Without turning this into a comprehensive list or (heaven forbid) prompting trivia questions to the Saturday Afternoon at the Opera quiz, there are many variants of leadership in opera. Some even come from “the other side,” the land of the fairies, such as Rusalka’s father or King Oberon in A Midsummer Night’s Dream. There are many examples of senior religious leaders or High Priests, such as
John of Leyden in Giacomo Meyerbeer’s Le Prophète, Ramfis in Aïda, Sarastro in Die Zauberflöte, the Grand Inquisitor in Don Carlo or the High Priest of Dagon in Samson et Dalila. Some leadership roles can be comparatively lowly, even encompassing village elders such as Zurga in a fishing village in Ceylon (in Georges Bizet’s Les pêcheurs de perles), Lady Billows in Loxford, East Anglia (in Benjamin Britten’s Albert Herring) or the Kostelnicka of a small Moravian village (in Leos Janácek’s Jenufa). Though it’s rare, leaders in opera can be elected officials, such as the baker Fritz Kothner, who heads Nuremburg’s guild of Meistersingers.
As these examples suggest, the vast majority of operatic leaders are male, but there are several prominent examples where a female is in charge. These include the legendary Queen of Sheba or Queen Semiramide of Babylon, the matriarchy of the Druid priestess, Norma, the power politics of the reign of Elizabeth I of England and even the dilemmas of both the old and new prioresses in Francis Poulenc’s Dialogues des CarmÃ©lites.
When portraying leaders, hardly any librettists have focused on their achievements. They are more likely to stress the loneliness of leadership, especially when seen through the eyes of ship’s captains such as Vasco da Gama in Giacomo Meyer-beer’s L’Africaine or Captain, the Honourable Edward Fairfax Vere in Benjamin Britten’s Billy Budd.
Most librettists, however, focus on the relationship between the public faces of leaders and their private lives. Although some situations call for a display of the public, ceremonial dimensions of a leader’s life–such as a coronation, an auto-da-fè, a procession or a Council Chamber scene–most operas penetrate behind the mask to explore a leader’s domestic life, with family or with private loves. Among many examples are the soliloquies of King Philip II in Verdi’s Don Carlo, the pride and joy shown by Boris Godunov in his children, the ecstatic rediscovery of Simon Boccanegra’s long-lost daughter, and the anguish of the old Doge Foscari when forced to exile his own son. The heartache of King Marke when he is confronted with Tristan’s betrayal can be contrasted with the elation of Prince Gremin in his discovery that genuine love can still be found in old age.
If we switch from the varieties of leaders in opera to concepts of leadership, we can find many dimensions of the leadership agenda. Among these are the thorny problems of succession planning (for example, King Philip’s displeasure with his son’s capabilities in Don Carlo, Henry VIII’s desperate search for an heir in the many Tudor operas, or Tsar Boris Godunov’s plea to his boyars to anoint his son, Feodor, as the next Tsar). Although the imperative of ensuring a good dynastic marriage may be parodied in the various versions of the Cinderella myth, Verdi shows that the imperative of making good staff appointments is at the core of stories such as that of the mercenary Venetian admiral, Otello, or the Swedish king, Gustavus III, in Un ballo in maschera.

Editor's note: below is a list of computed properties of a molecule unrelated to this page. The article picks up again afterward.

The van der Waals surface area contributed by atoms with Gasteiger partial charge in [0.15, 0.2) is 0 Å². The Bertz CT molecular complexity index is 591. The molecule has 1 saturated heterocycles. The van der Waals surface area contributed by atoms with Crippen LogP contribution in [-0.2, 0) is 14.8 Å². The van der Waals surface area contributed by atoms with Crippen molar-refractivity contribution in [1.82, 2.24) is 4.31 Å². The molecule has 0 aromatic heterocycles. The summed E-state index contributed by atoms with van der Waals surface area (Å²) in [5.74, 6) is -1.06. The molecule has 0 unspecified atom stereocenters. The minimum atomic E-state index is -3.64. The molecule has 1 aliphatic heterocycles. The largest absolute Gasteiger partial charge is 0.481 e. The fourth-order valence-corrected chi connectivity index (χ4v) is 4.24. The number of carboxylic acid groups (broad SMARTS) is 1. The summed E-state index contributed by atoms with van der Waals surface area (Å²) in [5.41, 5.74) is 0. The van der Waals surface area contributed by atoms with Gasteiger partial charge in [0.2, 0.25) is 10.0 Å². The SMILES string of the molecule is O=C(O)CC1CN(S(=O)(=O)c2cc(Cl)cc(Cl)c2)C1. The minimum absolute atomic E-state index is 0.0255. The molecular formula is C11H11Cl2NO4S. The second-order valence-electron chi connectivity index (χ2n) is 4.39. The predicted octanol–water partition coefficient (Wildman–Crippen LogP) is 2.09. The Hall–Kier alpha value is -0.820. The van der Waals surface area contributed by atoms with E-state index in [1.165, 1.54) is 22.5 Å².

Throughout history, a central role of a leader has often been that of a judge. This brings many examples to mind, from the ability of some rulers to order capital punishments to their equal capacity to act with mercy and compassion. Two Mozart characters may serve as examples of the latter, Pasha Selim in Die Entführung aus dem Serail and the Emperor Titus in La clemenza di Tito.
Wagner provides us with the most extensive and profound case study of leadership in the first three segments of Der Ring des Nibelungen, in the depiction of the career of Wotan, the king of the Gods. He begins as a virile CEO, full of hopes, dreams and plans for the future. He soon encounters a crisis of values when he is unable to follow through on his promises to the builders of his dream castle. As these giants point out to him, the legitimacy of any ruler depends on his submission to the rules or laws. In Wotan’s case, these are runes constitutionally engraved on his divine spear. When he grudgingly accepts that his goals must not be achieved by force, Wotan becomes ever more trapped, more aware of his impotence than his power. He tries to achieve his goals through the agency of the next generation, but is forced to abandon hope. He becomes an increasingly passive observer, a far cry from the dynamic leader of the cycle’s prologue.
Perhaps the best final example of the importance of leadership in opera might well be the complex process of building an operatic performance on a stage. It needs all the elements of leadership, beginning with a clear sense of vision, a detailed plan of action and an uncanny ability to work with and through people. All opera-lovers in Canada will no doubt wish to acknowledge with gratitude the leadership role of general and artistic directors of companies across this country. Their leadership is essential to our continuing to enjoy all these operatic visions of leadership on the stage.
When not writing, lecturing or speaking about opera, Iain Scott devotes his working life to corporate leadership-development programs.